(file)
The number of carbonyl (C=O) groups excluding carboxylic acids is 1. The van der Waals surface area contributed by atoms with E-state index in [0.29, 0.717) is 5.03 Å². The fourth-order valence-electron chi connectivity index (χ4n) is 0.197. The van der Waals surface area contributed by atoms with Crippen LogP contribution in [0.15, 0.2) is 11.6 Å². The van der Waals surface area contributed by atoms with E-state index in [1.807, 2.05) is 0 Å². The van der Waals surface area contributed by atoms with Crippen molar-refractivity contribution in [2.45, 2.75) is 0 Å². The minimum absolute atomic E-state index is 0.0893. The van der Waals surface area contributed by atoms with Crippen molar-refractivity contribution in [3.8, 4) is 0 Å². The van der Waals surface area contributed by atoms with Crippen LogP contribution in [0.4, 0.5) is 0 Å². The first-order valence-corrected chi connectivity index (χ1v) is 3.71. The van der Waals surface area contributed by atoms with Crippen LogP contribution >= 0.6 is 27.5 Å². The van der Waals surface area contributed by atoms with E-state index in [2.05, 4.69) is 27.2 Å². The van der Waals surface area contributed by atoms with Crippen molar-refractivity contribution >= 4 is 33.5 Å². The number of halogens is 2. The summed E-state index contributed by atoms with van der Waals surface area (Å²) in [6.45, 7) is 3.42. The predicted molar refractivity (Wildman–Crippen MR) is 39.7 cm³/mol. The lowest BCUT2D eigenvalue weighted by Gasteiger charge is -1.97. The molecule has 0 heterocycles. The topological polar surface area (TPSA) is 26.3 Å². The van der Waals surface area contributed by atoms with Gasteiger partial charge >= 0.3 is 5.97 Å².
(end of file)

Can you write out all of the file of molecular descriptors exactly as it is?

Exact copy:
The number of carbonyl (C=O) groups excluding carboxylic acids is 1. The van der Waals surface area contributed by atoms with E-state index in [0.29, 0.717) is 5.03 Å². The fourth-order valence-electron chi connectivity index (χ4n) is 0.197. The van der Waals surface area contributed by atoms with Crippen LogP contribution in [0.15, 0.2) is 11.6 Å². The van der Waals surface area contributed by atoms with E-state index in [1.807, 2.05) is 0 Å². The van der Waals surface area contributed by atoms with Crippen molar-refractivity contribution in [2.45, 2.75) is 0 Å². The minimum absolute atomic E-state index is 0.0893. The van der Waals surface area contributed by atoms with Crippen molar-refractivity contribution in [3.8, 4) is 0 Å². The van der Waals surface area contributed by atoms with Crippen LogP contribution in [0.4, 0.5) is 0 Å². The first-order valence-corrected chi connectivity index (χ1v) is 3.71. The van der Waals surface area contributed by atoms with Crippen LogP contribution >= 0.6 is 27.5 Å². The van der Waals surface area contributed by atoms with E-state index in [2.05, 4.69) is 27.2 Å². The van der Waals surface area contributed by atoms with Crippen molar-refractivity contribution >= 4 is 33.5 Å². The number of halogens is 2. The summed E-state index contributed by atoms with van der Waals surface area (Å²) in [6.45, 7) is 3.42. The predicted molar refractivity (Wildman–Crippen MR) is 39.7 cm³/mol. The lowest BCUT2D eigenvalue weighted by Gasteiger charge is -1.97. The molecule has 0 heterocycles. The topological polar surface area (TPSA) is 26.3 Å². The van der Waals surface area contributed by atoms with Gasteiger partial charge >= 0.3 is 5.97 Å².